Image: Maple

Over the past year, I’ve tried valiantly to keep the dream of daily gourmet desk lunches alive. Apparently, however, this city’s epicureans have all died or moved away. You see, my beloved artisanal lunchmaker Maple—the popular food delivery service backed by superstar chef David Chang—announced it’s shutting down after just two years.

In a statement posted to the company’s website yesterday, founders Caleb Merkl and Akshay Navle eulogized my beloved Maple. “We’re writing to let you know that as of today Maple will be ceasing operations in New York,” the app’s only market. “It became clear that we needed to ... look for a partner with scale—one that would allow us to leverage all that we had built across a broader platform,” they wrote, adding that some members of the team will join Deliveroo, a heavily funded European food delivery startup.

Those greedy bastards. It’s always about the platform, isn’t it?

Image: Maple.com/letter

Maple launched back in 2015 as an alternative to shitty proletarian food services like Seamless and UberEats. To differentiate itself, it focused on delivering special chef-designed meals that were freshly prepared and delivered to offices around Manhattan. The menu featured irrationally lavish lunch items, like port-glazed roasted lamb and garlic herb beef, all for about $15 including tip and delivery. It was a pretty solid deal—especially for anyone that wants to act bougie everyday at noon. I was hooked.

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Maple was the only constant in my life in the past year. While my coworkers were out taking “real” lunch breaks, I was busy toiling away at my desk, eating Sesame Crusted Arctic Char and Truffle Grilled Cheese like a real company man. I lived for the sides: fresh hummus and chips, charred broccoli, orzo and olive salad. These dishes gave me life and fueled my overworked brain in moments of immense stress. If only for a few brief moments, I felt like a king—one from a very poor nation that no one cares about.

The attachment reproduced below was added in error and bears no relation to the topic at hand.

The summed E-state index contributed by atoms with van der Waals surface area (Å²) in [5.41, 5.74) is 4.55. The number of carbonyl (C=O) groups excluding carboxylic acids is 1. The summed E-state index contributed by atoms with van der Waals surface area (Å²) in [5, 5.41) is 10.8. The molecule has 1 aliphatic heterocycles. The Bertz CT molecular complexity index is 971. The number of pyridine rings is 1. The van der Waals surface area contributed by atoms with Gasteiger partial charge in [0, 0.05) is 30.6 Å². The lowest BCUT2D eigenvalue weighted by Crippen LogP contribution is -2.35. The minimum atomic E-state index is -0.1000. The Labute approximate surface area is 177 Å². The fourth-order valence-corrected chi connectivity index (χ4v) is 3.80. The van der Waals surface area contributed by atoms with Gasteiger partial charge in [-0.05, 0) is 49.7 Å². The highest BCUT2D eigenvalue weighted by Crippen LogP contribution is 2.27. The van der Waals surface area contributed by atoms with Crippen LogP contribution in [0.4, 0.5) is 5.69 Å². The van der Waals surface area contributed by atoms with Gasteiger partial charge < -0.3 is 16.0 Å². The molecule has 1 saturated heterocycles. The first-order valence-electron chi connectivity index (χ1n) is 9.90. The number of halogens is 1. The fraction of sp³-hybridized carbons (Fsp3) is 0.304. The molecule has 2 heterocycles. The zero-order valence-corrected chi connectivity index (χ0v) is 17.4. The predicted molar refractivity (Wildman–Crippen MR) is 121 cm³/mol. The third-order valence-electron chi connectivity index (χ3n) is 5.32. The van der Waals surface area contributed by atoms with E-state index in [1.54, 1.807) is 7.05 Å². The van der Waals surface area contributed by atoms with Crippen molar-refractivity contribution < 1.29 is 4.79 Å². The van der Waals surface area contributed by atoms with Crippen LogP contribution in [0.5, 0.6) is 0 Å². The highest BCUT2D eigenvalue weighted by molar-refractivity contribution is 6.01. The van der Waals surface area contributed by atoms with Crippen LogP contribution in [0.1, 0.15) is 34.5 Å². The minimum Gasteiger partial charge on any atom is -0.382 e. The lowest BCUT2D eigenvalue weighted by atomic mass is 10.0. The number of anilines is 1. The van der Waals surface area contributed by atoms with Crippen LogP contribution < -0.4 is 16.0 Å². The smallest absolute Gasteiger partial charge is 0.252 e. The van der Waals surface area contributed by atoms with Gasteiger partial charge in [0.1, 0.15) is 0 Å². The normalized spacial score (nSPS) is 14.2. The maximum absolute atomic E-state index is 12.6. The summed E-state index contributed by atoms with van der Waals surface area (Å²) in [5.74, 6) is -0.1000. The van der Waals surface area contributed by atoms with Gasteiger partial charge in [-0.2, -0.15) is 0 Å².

Of course, I probably should have seen the shutdown coming months ago, when Maple got rid of the free “Sugar Shack” cookie—designed by award-winning pastry chef Christina Tosi—that came with every meal. I used to stockpile my cookies throughout the week, then dole them out on Friday like Oprah Winfrey. You get a cookie! You get a cookie! I made a lot of friends this way. But then the cookies stopped coming—and I stopped making new friends.

As much as I hate to admit it, it’s hard to blame Maple for axing the free cookies. In December, Recode reported on leaked documents that showed Maple lost money on every meal in 2015. The documents also showed that by March 2016, the company was only making a profit of 30 cents per meal. The company reportedly projected a $16 million operating loss on $40 million revenue. I’m not mathematician, but that sounds like bad business. (Not to mention that according to some reports, Maple tried to treat its couriers pretty well, which often runs counter to making money.)

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It seemingly worked out for everyone, for a time. But it couldn’t last—that’s not the way these things work, and especially not in the tech industry. Ultimately, for these startups to work, someone has to get screwed. And in the end, it was the company itself. (David Chang is no stranger to tough times, either; other projects like Momofuku Nishi and Lucky Peach magazine have either experienced troubled launches or failed spectacularly.)

Sadly, this is just the latest example of the fleeting quality of apps and other kinds of technology. They can so easily burrow into our lives, becoming part of the fabric of our daily routines, only to disappear out of nowhere. It’s almost like losing a friend. Maple was something I used ever day for a year. It was something I got used to, something I looked forward to—and now it’s gone forever.

Now, I have the harsh reality of adjusting to my old life, one without free cookies or black truffle lunches. The only answer to this tragedy, I suppose, is for me to download one of the other bajillion restaurant apps out there. See you in line at Hale & Hearty.